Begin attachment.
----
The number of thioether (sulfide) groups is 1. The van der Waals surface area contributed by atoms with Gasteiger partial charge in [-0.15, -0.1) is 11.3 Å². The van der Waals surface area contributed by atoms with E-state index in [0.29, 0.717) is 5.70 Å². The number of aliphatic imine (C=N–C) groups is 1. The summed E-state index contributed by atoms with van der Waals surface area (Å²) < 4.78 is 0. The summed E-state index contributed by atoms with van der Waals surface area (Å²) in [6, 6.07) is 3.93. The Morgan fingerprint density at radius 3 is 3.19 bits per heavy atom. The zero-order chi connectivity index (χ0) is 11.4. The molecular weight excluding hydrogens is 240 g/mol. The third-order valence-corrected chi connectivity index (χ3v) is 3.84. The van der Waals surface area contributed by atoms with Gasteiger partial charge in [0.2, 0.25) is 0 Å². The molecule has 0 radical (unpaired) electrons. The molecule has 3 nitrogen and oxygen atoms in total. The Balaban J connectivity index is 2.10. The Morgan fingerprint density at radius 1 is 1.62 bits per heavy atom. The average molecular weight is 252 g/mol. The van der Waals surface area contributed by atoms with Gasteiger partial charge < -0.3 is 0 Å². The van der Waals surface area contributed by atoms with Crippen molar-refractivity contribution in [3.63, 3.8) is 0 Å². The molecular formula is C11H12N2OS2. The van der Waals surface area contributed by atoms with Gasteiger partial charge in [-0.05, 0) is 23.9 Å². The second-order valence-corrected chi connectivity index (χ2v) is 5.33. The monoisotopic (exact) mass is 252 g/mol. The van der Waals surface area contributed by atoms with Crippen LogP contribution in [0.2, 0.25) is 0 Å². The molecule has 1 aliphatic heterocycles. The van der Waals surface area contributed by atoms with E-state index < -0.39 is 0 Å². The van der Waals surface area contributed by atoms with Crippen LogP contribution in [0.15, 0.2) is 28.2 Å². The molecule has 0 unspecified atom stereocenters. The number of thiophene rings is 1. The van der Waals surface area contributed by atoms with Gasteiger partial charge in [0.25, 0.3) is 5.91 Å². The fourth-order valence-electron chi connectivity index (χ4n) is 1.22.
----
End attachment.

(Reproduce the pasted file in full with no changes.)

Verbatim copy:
The number of thioether (sulfide) groups is 1. The van der Waals surface area contributed by atoms with Gasteiger partial charge in [-0.15, -0.1) is 11.3 Å². The van der Waals surface area contributed by atoms with E-state index in [0.29, 0.717) is 5.70 Å². The number of aliphatic imine (C=N–C) groups is 1. The summed E-state index contributed by atoms with van der Waals surface area (Å²) < 4.78 is 0. The summed E-state index contributed by atoms with van der Waals surface area (Å²) in [6, 6.07) is 3.93. The Morgan fingerprint density at radius 3 is 3.19 bits per heavy atom. The zero-order chi connectivity index (χ0) is 11.4. The molecular weight excluding hydrogens is 240 g/mol. The third-order valence-corrected chi connectivity index (χ3v) is 3.84. The van der Waals surface area contributed by atoms with Gasteiger partial charge in [0.2, 0.25) is 0 Å². The molecule has 0 radical (unpaired) electrons. The molecule has 3 nitrogen and oxygen atoms in total. The Balaban J connectivity index is 2.10. The Morgan fingerprint density at radius 1 is 1.62 bits per heavy atom. The average molecular weight is 252 g/mol. The van der Waals surface area contributed by atoms with Gasteiger partial charge < -0.3 is 0 Å². The van der Waals surface area contributed by atoms with Crippen molar-refractivity contribution in [3.63, 3.8) is 0 Å². The molecular formula is C11H12N2OS2. The van der Waals surface area contributed by atoms with Gasteiger partial charge in [-0.05, 0) is 23.9 Å². The second-order valence-corrected chi connectivity index (χ2v) is 5.33. The monoisotopic (exact) mass is 252 g/mol. The van der Waals surface area contributed by atoms with Crippen LogP contribution in [0.2, 0.25) is 0 Å². The molecule has 1 aliphatic heterocycles. The van der Waals surface area contributed by atoms with E-state index < -0.39 is 0 Å². The van der Waals surface area contributed by atoms with Crippen LogP contribution in [0.15, 0.2) is 28.2 Å². The molecule has 0 unspecified atom stereocenters. The number of thiophene rings is 1. The van der Waals surface area contributed by atoms with Gasteiger partial charge in [0.25, 0.3) is 5.91 Å². The fourth-order valence-electron chi connectivity index (χ4n) is 1.22.